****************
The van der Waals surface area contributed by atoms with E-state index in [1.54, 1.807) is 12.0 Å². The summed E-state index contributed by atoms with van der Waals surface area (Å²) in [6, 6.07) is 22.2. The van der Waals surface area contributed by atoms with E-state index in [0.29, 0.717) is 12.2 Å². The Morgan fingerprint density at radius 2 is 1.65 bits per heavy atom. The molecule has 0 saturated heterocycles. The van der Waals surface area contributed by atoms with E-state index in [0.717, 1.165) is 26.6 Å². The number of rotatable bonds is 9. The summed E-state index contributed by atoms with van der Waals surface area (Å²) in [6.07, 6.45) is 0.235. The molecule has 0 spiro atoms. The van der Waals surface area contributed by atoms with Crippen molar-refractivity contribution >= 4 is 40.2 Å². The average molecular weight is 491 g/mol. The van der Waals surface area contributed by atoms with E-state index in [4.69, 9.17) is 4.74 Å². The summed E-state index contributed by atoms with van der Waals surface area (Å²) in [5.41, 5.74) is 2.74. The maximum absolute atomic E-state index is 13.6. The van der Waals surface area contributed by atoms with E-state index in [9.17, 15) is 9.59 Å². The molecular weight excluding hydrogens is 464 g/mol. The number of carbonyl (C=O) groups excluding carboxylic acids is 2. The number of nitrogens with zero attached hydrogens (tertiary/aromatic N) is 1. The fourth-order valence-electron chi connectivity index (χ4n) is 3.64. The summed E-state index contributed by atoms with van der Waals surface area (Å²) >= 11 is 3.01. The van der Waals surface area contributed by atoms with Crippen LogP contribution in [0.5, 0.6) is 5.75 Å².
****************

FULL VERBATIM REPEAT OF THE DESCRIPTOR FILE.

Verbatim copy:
The van der Waals surface area contributed by atoms with E-state index in [1.54, 1.807) is 12.0 Å². The summed E-state index contributed by atoms with van der Waals surface area (Å²) in [6, 6.07) is 22.2. The van der Waals surface area contributed by atoms with E-state index in [0.29, 0.717) is 12.2 Å². The Morgan fingerprint density at radius 2 is 1.65 bits per heavy atom. The molecule has 0 saturated heterocycles. The van der Waals surface area contributed by atoms with E-state index in [0.717, 1.165) is 26.6 Å². The number of rotatable bonds is 9. The summed E-state index contributed by atoms with van der Waals surface area (Å²) in [6.07, 6.45) is 0.235. The molecule has 0 spiro atoms. The van der Waals surface area contributed by atoms with Crippen molar-refractivity contribution >= 4 is 40.2 Å². The average molecular weight is 491 g/mol. The van der Waals surface area contributed by atoms with E-state index in [4.69, 9.17) is 4.74 Å². The summed E-state index contributed by atoms with van der Waals surface area (Å²) in [5.41, 5.74) is 2.74. The maximum absolute atomic E-state index is 13.6. The van der Waals surface area contributed by atoms with E-state index in [9.17, 15) is 9.59 Å². The molecular weight excluding hydrogens is 464 g/mol. The number of carbonyl (C=O) groups excluding carboxylic acids is 2. The number of nitrogens with zero attached hydrogens (tertiary/aromatic N) is 1. The fourth-order valence-electron chi connectivity index (χ4n) is 3.64. The summed E-state index contributed by atoms with van der Waals surface area (Å²) >= 11 is 3.01. The van der Waals surface area contributed by atoms with Crippen LogP contribution in [0.5, 0.6) is 5.75 Å².